I don’t think the Wah Wah springs volcano was anything like Tatun, Tatun would be as different to the Wah Wah springs volcano as you can get. But with a weakening setting and a strong and buoyant magma chamber, this could be how the setup for the eruption began.
Clear Lake Volcanic field
This volcano is depressed, it is almost as big as the Long valley Caldera and the USGS seems to believe it could be in a pre-caldera evolutionary stage, but if you type it’s name on google scholar you’ll get more results for Medicine lake! So not a lot of attention is given to this volcano. This guy would seem to have a PR issue. Located in Northern California, it stands alone with no volcanoes nearby.
This volcano is just as old as Tatun and it has more evolved magma. It has 1,400 cubic km3 of magma within its chamber and it could actually be in an eruptive period right now! The past 10,000-year lull of activity doesn’t mean the eruptive period has ended and in fact, it could continue for another 200,000 years.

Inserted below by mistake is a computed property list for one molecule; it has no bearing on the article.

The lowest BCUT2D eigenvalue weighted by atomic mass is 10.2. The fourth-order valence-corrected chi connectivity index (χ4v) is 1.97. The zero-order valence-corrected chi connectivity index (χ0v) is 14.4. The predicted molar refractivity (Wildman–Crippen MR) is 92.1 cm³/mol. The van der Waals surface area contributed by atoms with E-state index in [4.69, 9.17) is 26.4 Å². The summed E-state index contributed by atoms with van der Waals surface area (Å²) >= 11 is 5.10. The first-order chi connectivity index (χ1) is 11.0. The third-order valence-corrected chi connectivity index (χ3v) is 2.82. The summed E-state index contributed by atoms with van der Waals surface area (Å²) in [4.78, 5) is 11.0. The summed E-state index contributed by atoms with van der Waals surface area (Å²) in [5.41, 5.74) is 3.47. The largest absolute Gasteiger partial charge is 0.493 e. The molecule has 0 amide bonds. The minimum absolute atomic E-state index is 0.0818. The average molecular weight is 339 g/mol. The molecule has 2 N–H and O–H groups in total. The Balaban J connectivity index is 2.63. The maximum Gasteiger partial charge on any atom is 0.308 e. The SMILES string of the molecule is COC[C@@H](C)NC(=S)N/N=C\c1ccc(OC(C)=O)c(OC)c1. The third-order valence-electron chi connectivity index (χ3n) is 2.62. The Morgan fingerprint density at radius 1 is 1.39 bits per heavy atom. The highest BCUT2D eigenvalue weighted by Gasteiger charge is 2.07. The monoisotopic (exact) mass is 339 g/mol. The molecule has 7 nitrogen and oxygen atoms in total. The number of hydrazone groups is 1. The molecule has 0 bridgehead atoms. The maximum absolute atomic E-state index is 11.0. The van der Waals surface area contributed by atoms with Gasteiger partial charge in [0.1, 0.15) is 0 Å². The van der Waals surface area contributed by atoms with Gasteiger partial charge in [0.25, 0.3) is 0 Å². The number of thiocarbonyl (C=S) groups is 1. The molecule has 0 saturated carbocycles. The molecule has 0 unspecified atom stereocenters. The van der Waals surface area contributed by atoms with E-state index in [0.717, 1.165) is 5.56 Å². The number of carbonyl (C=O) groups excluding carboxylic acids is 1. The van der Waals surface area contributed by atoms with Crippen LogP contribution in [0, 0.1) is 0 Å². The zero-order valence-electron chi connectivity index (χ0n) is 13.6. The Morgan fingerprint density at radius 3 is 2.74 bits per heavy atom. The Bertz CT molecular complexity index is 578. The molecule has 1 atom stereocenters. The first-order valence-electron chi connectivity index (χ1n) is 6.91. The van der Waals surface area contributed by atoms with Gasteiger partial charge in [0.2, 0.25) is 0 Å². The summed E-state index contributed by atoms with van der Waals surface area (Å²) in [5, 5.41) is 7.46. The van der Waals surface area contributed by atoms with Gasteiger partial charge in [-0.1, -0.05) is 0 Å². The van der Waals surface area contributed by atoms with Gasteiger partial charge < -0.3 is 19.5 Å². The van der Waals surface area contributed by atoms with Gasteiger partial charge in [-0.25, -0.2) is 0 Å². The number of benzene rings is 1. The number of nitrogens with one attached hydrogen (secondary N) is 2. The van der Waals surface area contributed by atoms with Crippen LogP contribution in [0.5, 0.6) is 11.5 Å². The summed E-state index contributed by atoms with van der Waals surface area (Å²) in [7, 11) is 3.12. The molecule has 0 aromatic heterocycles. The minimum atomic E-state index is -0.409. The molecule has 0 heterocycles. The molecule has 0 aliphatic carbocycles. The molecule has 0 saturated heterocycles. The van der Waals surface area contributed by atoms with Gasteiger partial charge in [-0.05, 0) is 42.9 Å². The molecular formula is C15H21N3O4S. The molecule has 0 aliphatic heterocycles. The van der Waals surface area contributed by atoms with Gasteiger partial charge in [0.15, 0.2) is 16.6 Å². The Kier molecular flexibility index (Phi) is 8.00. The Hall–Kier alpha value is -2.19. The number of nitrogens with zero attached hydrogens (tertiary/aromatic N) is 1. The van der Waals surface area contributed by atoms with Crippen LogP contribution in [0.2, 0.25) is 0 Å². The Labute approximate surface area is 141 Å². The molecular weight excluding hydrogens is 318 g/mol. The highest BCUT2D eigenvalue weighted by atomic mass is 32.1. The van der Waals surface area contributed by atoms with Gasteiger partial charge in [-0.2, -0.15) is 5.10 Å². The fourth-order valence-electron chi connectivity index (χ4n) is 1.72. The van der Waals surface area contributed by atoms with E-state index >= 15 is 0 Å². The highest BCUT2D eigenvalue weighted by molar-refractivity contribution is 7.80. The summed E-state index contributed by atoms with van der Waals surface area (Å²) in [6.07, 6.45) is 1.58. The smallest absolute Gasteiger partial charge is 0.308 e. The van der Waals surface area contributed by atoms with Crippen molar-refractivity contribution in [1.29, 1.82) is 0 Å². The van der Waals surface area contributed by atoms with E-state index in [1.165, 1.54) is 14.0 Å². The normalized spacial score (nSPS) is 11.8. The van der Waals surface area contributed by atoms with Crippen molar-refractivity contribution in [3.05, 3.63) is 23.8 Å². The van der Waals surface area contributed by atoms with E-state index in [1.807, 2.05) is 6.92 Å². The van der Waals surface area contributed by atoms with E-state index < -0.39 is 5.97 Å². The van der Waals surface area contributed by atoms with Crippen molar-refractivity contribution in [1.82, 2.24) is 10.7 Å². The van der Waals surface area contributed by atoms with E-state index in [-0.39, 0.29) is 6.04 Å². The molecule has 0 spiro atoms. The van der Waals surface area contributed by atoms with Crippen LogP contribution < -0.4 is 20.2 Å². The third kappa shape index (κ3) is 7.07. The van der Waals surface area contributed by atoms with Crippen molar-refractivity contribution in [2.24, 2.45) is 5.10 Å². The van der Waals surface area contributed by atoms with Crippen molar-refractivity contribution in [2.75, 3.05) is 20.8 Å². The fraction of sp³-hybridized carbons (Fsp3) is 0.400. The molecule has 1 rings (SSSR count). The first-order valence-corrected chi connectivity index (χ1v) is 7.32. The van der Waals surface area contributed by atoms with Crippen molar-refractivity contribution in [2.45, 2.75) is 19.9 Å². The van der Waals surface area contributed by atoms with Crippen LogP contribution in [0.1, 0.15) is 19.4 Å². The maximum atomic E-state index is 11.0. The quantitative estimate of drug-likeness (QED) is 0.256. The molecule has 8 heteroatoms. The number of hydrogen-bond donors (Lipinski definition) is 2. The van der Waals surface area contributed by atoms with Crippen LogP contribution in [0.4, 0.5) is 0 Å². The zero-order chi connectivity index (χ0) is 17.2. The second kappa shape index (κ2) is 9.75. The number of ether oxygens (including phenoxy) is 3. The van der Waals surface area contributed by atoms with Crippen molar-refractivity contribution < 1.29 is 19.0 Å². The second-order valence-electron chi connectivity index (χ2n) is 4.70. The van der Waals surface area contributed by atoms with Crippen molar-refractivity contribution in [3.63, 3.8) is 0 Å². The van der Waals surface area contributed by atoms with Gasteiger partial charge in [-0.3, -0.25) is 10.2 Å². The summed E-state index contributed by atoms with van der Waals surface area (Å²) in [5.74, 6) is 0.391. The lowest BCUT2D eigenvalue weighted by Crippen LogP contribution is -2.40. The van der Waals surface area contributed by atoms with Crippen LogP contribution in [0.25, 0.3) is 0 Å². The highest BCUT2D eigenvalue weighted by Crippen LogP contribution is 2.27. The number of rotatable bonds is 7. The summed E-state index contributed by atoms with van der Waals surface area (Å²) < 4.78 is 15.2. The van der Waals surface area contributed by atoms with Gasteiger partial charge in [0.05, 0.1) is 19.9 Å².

Why hasn’t this volcano produced a caldera-forming eruption? It has the volume, the magma, and the water. Now, this is where the issue of this volcano being underrated comes in. I don’t have a lot of data to really work with. There is one fact however that is interesting, recurrent calderas usually have an understudy or a partner. Vesuvius for Campi flegrei, O’a caldera and Corbetti, Long valley and Mono-lake, you get the idea. As Hector has already brought up, bigger volcanoes crush and absorb their weaker neighbors but that isn’t this in the end.